When one person wants pizza and another wants hot dogs, hamburger is not the answer. It is unsatisfying to both parties and merely provides a surrogate solution, which will continue to be picked at by the participating partisans while they try to get their way.

Truth is never what you think, what I think or even a merger of our thought bubbles.

Truth is something completely erratic, which exists only in the hearts of those who are willing to humbly admit that they do not know what the hell they’re talking about.

Only through conversation can the stupidity of our reasoning be revealed, and then, only through repentance will it ever be abandoned.

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Amish

dictionary with letter A

Amish: (n) the members of a strict Mennonite sect that established major settlements in Pennsylvania, Ohio, and elsewhere in North America from 1720 onward.

I grew up around the Amish.

Which in turn, means they also grew up around me. But you see, there’s the problem. They really didn’t.

They came into town to buy groceries. They were civil. They were kind. They were gentle.

It didn’t bother me that they dressed differently or that they all wore beards. (I guess the women didn’t…)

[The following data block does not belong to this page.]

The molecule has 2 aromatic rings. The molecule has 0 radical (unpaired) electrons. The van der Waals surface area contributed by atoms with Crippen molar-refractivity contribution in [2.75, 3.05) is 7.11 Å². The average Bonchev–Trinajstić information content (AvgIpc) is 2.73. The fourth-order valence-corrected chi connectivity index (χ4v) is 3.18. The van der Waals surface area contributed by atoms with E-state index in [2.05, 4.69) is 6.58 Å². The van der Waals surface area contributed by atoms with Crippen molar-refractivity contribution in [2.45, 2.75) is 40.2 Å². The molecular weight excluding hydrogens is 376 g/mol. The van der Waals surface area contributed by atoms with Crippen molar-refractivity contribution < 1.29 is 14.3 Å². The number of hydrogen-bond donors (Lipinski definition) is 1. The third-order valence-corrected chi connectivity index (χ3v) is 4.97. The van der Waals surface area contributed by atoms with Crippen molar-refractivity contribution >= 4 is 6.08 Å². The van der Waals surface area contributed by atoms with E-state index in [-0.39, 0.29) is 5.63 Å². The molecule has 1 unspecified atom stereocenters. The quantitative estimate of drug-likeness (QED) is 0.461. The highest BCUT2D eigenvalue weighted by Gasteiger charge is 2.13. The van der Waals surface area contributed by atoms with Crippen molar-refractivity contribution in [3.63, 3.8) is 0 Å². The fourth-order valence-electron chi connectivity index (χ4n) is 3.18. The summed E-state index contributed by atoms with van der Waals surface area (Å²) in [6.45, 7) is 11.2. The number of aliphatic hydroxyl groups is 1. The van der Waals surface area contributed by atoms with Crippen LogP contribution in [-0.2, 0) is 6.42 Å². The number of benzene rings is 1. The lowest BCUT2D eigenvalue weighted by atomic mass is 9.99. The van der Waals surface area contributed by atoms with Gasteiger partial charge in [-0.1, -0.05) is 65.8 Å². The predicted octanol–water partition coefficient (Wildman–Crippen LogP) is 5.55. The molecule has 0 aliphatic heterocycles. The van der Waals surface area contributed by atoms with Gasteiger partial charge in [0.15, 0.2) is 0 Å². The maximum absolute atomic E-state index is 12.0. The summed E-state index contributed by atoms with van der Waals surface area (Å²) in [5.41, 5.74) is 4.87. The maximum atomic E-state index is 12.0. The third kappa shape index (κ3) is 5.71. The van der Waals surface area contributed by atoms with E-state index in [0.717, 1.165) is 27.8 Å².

I wasn’t particularly upset about them living without electricity or the comforts of the modern world. After all, I went to a church camp or two where such restrictions were levied for a week to get us all mindful of things non-electronic.

It’s just that I have grown weary of all human attempts of separation, much to the chagrin of my family and friends who would like to hold on to a nice big slice of the popular culture, so as not to abandon existing relationships with friends who have reserved a lane on the broad path. I just don’t understand how we expect to co-exist–(Oh my dear Lord, forget that. Survive!) if we continue to build smaller and smaller boxes wherein to place those we consider to be more valuable–from our strain of DNA.